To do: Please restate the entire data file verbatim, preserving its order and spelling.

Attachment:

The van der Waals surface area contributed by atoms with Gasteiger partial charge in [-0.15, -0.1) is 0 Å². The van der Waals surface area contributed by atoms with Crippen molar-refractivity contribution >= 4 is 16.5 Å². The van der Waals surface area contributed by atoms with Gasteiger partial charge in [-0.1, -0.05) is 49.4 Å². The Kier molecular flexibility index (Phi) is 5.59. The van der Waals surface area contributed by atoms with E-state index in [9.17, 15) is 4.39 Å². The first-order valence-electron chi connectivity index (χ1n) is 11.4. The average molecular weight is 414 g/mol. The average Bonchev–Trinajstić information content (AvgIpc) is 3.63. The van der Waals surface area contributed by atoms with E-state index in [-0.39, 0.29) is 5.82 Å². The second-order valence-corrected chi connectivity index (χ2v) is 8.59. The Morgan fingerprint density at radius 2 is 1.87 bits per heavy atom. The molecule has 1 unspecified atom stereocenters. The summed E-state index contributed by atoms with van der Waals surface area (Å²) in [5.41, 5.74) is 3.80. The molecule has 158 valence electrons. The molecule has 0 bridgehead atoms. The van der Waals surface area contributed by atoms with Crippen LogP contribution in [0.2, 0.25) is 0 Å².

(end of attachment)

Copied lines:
The van der Waals surface area contributed by atoms with Gasteiger partial charge in [-0.15, -0.1) is 0 Å². The van der Waals surface area contributed by atoms with Crippen molar-refractivity contribution >= 4 is 16.5 Å². The van der Waals surface area contributed by atoms with Gasteiger partial charge in [-0.1, -0.05) is 49.4 Å². The Kier molecular flexibility index (Phi) is 5.59. The van der Waals surface area contributed by atoms with E-state index in [9.17, 15) is 4.39 Å². The first-order valence-electron chi connectivity index (χ1n) is 11.4. The average molecular weight is 414 g/mol. The average Bonchev–Trinajstić information content (AvgIpc) is 3.63. The van der Waals surface area contributed by atoms with E-state index in [-0.39, 0.29) is 5.82 Å². The second-order valence-corrected chi connectivity index (χ2v) is 8.59. The Morgan fingerprint density at radius 2 is 1.87 bits per heavy atom. The molecule has 1 unspecified atom stereocenters. The summed E-state index contributed by atoms with van der Waals surface area (Å²) in [5.41, 5.74) is 3.80. The molecule has 158 valence electrons. The molecule has 0 bridgehead atoms. The van der Waals surface area contributed by atoms with Crippen LogP contribution in [0.2, 0.25) is 0 Å².